An article in the current issue of the British Journal of Nutrition assesses the impact of increased dietary intake of arachidonic acid in an adult population with high fish intakeReference Kusumoto, Ishikura, Kawashima, Kiso, Takai and Miyazaki11. This is the first study of arachidonic acid intake in such a population; previous studies in healthy adult human subjects have been conducted in low fish consumers in the USAReference Seyberth, Oelz, Kennedy, Sweetman, Danon, Frolich, Heimberg and Oates10, Reference Nelson, Kelley, Emken, Phinney, Kyle and Ferretti12Reference Kelley, Taylor, Nelson and Mackey17 and in the UKReference Thies, Nebe-von-Caron, Powell, Yaqoob, Newsholme and Calder18Reference Thies, Miles, Nebe-von-Caron, Powell, Hurst, Newsholme and Calder20. In this new study, approximately 840 mg arachidonic acid/d was consumed by Japanese adults for 4 weeks. Habitual arachidonic acid intake was estimated to range between 110 and 270 mg/d with an average of about 175 mg/d. This is not unlike typical intakes reported for adults in Western countriesReference Sinclair and O'Dea7Reference Mann, Johnson, Warrick and Sinclair9, Reference Thies, Nebe-von-Caron, Powell, Yaqoob, Newsholme and Calder18. Habitual intakes of EPA and DHA ranged from 42 to 691 and from 98 to 991 mg/d, respectively, with average intakes of about 310 and 550 mg/d respectivelyReference Kusumoto, Ishikura, Kawashima, Kiso, Takai and Miyazaki11. These are much greater than long chain n-3 PUFA intakes among those subjects involved in studies of arachidonic acid previously (e.g. 90 and 150 mg/d for EPA and DHA, respectivelyReference Thies, Nebe-von-Caron, Powell, Yaqoob, Newsholme and Calder18). In this new study, the amount of arachidonic acid was increased in serum phospholipids (from 9·6 to 13·7 g/100 g total fatty acids) and TAG (from 1·4 to 2·3 g/100 g total fatty acids) with maximum incorporation occurring at 2 weeks of supplementationReference Kusumoto, Ishikura, Kawashima, Kiso, Takai and Miyazaki11. The increase in arachidonic acid content of serum phospholipids is consistent with that seen in plasma phospholipids in adults in the UK supplementing their diet with 680 mg arachidonic acid/d (from 9·3 to 15·9 g/100 g total fatty acids), in which maximum incorporation occurred at 4 weeks (an earlier time point was not examined)Reference Thies, Nebe-von-Caron, Powell, Yaqoob, Newsholme and Calder18. A washout period of 4 weeks resulted in a return of arachidonic acid in serum phospholipids and TAG to levels seen prior to starting supplementationReference Kusumoto, Ishikura, Kawashima, Kiso, Takai and Miyazaki11. Again, this is consistent with earlier observations for plasma phospholipids after a 4-week washout periodReference Thies, Nebe-von-Caron, Powell, Yaqoob, Newsholme and Calder18. In the study of Kusumoto et al. there was no effect of supplemental arachidonic acid on blood pressure, serum lipid and glucose concentrations or serum markers of liver functionReference Kusumoto, Ishikura, Kawashima, Kiso, Takai and Miyazaki11. These findings are consistent with an earlier study conducted in the USA using 1·5 g arachidonic acid/d, which showed no effects on blood lipid or lipoprotein concentrationsReference Nelson, Schmidt, Bartolini, Kelley, Phinney, Kyle, Silbermann and Schaefer14. However, the main focus of this new study is platelet aggregation. Given this, it is unfortunate that the authors do not report the fatty acid composition of platelet phospholipids. Studies using data across populations with different patterns of PUFA intake have reported that platelet aggregation is highly related to the arachidonic acid and EPA contents of plateletsReference Dyerberg and Bang21. In this new study, maximal aggregation of platelets in response to ADP, collagen or arachidonic acid and platelet sensitivity to ADP or collagen were not affected by dietary arachidonic acid supplementationReference Kusumoto, Ishikura, Kawashima, Kiso, Takai and Miyazaki11. Thus, the main conclusion from this new study is that increasing arachidonic acid intake by 840 mg/d does not result in a pro-aggregatory state. One reason for this may be that the starting platelet content of arachidonic acid was already above that which results in a maximal aggregatory response. Additionally, the relatively high long-chain n-3 PUFA content expected to be present in these platelets may have prevented any pro-aggregatory effect of an increased arachidonic acid content from occurring. However, without seeing the data on platelet fatty acid composition in this study it is not possible to assess this further. Furthermore, no arachidonic acid-derived eicosanoids such as prostaglandin-I2 and thromboxane-A2 are reported here and so it is not possible to properly assess the functional impact of the supplement. As indicated earlier, an early study reported a marked increase in platelet aggregation after 6 g arachidonic acid/d for 3 weeksReference Seyberth, Oelz, Kennedy, Sweetman, Danon, Frolich, Heimberg and Oates10. This was associated with increased arachidonic acid in platelets and increased urinary appearance of a prostaglandin-E metabolite. In another study, arachidonic acid (1·5 g/d for 7 weeks) only slightly increased platelet arachidonic acid (from 21 to 22·5 % of total fatty acids) and did not alter platelet aggregation in response to ADP, collagen or arachidonic acid, or prothrombin, partial thromboplastin or bleeding timesReference Nelson, Schmidt, Bartolini, Kelley and Kyle13. The limited effect of 1·5 g arachidonic acid/d on platelet fatty acid composition probably accounts for the lack of a functional effect. Furthermore, this study suggests that platelet fatty acid composition in the study by Kusumoto et al., which used 840 mg arachidonic acid/d, may have been little affected; this would account for the lack of functional effect on platelets. This strengthens the need to see the data for platelet fatty acid composition.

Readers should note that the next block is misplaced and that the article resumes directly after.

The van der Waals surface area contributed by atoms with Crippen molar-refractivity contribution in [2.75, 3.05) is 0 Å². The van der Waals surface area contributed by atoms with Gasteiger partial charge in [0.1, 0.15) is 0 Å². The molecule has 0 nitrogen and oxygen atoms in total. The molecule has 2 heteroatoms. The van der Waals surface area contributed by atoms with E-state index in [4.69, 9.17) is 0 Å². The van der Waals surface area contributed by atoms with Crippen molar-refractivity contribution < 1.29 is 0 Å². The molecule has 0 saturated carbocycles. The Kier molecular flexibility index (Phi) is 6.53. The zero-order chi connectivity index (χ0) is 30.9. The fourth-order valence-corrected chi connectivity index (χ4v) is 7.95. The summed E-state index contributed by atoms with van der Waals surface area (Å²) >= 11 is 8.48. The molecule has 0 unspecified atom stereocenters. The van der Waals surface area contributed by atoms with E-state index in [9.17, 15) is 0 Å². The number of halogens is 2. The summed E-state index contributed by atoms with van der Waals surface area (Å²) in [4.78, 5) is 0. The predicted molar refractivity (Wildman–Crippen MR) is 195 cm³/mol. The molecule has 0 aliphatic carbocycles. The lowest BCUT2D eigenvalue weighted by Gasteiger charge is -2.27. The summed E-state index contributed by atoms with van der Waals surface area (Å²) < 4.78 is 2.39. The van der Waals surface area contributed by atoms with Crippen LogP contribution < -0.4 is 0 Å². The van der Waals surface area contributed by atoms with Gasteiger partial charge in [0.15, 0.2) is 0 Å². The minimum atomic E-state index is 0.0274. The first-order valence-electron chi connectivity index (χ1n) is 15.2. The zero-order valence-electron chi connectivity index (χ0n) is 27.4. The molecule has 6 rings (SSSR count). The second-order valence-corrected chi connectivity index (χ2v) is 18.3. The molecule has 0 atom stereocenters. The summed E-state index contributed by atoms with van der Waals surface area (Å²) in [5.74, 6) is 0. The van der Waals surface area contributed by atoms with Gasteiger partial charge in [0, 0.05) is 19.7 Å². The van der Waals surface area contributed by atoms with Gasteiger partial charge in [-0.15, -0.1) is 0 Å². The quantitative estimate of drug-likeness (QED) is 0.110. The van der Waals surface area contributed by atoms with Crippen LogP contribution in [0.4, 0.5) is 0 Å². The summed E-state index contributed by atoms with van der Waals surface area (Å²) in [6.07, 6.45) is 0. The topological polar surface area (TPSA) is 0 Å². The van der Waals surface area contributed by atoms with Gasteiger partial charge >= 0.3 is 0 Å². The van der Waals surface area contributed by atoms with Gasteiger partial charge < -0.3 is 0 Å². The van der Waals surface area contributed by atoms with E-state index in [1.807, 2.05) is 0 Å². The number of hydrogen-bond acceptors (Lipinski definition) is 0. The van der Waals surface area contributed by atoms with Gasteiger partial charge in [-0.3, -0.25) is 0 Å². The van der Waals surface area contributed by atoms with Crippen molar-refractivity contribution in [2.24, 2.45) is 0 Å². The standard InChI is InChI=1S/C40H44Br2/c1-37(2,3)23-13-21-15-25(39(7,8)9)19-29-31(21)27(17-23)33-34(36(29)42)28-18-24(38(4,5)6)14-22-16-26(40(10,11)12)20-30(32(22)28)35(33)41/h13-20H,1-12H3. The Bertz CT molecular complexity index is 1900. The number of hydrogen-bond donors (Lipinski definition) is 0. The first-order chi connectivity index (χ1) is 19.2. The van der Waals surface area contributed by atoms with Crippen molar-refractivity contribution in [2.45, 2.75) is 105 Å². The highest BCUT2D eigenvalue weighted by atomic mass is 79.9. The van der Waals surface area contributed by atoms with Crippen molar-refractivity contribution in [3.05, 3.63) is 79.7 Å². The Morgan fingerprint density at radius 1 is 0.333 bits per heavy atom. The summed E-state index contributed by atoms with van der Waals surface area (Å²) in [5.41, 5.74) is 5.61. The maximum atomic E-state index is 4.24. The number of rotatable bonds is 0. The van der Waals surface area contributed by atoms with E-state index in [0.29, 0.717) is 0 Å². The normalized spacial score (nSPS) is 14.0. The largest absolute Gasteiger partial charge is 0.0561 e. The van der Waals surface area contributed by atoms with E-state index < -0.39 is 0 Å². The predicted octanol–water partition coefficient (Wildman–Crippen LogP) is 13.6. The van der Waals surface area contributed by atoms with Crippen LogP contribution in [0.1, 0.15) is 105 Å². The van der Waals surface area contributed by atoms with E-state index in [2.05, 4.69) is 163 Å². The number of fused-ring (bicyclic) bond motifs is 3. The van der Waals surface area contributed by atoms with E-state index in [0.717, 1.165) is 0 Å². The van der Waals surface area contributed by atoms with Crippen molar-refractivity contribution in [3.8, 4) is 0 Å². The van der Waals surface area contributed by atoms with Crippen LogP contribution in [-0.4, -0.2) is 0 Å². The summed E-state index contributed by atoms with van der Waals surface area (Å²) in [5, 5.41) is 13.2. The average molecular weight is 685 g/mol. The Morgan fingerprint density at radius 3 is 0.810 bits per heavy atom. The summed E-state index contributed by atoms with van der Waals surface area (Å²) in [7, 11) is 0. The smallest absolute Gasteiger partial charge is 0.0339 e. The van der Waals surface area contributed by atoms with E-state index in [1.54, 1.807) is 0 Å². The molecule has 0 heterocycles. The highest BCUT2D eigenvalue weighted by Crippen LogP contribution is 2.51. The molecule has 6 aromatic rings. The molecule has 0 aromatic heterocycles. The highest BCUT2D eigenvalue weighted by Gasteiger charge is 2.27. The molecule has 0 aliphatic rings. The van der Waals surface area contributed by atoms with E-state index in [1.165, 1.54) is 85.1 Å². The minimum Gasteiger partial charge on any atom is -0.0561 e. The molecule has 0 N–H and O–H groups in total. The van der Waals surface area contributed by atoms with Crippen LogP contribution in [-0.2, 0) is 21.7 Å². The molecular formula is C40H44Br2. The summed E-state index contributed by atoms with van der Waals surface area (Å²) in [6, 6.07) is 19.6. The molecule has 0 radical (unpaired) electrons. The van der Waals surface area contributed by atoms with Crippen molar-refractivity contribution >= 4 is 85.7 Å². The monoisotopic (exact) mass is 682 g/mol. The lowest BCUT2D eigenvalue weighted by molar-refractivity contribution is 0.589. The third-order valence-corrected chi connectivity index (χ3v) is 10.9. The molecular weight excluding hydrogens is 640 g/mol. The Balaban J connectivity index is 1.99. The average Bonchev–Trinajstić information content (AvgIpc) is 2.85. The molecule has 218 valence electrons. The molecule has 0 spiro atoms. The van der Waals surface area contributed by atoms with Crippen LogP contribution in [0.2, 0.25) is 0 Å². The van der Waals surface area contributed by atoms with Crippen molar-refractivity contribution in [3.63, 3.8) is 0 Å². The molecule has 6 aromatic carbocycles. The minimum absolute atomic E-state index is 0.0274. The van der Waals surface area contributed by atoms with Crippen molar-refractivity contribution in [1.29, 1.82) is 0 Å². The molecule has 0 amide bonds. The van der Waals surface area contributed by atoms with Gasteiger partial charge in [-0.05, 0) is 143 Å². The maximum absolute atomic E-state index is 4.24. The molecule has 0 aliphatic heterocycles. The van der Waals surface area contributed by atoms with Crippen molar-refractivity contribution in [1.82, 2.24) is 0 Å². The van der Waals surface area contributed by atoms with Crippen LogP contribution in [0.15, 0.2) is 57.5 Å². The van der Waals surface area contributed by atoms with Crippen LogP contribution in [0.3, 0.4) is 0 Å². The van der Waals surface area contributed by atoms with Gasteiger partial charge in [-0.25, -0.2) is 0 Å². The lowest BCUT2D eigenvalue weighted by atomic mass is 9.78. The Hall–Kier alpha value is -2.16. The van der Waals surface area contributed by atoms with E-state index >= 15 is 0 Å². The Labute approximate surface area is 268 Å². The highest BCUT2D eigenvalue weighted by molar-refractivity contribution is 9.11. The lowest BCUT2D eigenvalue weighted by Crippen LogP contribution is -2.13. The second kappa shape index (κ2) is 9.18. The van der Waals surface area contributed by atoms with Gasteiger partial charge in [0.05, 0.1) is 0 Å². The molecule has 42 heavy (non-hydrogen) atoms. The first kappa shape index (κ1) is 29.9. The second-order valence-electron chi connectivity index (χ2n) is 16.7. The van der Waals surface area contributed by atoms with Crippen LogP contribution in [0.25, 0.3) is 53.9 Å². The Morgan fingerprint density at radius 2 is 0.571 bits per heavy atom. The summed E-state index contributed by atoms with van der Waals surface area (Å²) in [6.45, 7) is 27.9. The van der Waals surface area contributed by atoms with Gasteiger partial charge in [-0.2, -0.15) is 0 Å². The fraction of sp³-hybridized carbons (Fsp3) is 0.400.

In contrast to what might be predictedReference Calder22Reference Calder24, studies assessing a range of immune functions and inflammatory markers in healthy adults in response to increased intake of arachidonic acid (up to 1·5 g/d) have not identified any major effectsReference Kelley, Taylor, Nelson, Schmidt, Mackey and Kyle16Reference Thies, Miles, Nebe-von-Caron, Powell, Hurst, Newsholme and Calder20. Taken together with the studies on blood lipids, platelet reactivity and bleeding timeReference Nelson, Schmidt, Bartolini, Kelley and Kyle13, Reference Nelson, Schmidt, Bartolini, Kelley, Phinney, Kyle, Silbermann and Schaefer14, including this latest studyReference Kusumoto, Ishikura, Kawashima, Kiso, Takai and Miyazaki11, it seems appropriate to conclude that a significant increase in arachidonic acid intake by healthy adults, up to an intake of, say, 1·5 g/d appears unlikely to have any adverse effect. However, the earlier study by Seyberth et al. Reference Seyberth, Oelz, Kennedy, Sweetman, Danon, Frolich, Heimberg and Oates10 suggests that higher intakes of arachidonic acid should be approached with caution. Furthermore, there is no information on the impact of increased arachidonic acid supply in disease. It is possible that inflammatory processes that already exist within an individual could be exacerbated by providing exogenous arachidonic acid. However, the discovery of novel anti-inflammatory mediators produced from arachidonic acidReference Levy25 and the identification of hitherto unknown anti-inflammatory actions of mediators previously considered to be pro-inflammatory in natureReference Levy, Clish, Schmidt, Gronert and Serhan26 indicate first, the complexity of this system and, second, that predicting the effect that increased arachidonic acid supply might have is difficult. Nevertheless, it is important to keep in mind that, just because there is little biological impact of an increase in arachidonic acid intake or statusReference Kusumoto, Ishikura, Kawashima, Kiso, Takai and Miyazaki11Reference Thies, Miles, Nebe-von-Caron, Powell, Hurst, Newsholme and Calder20, there may still be significant benefit from a decrease in its intake or status.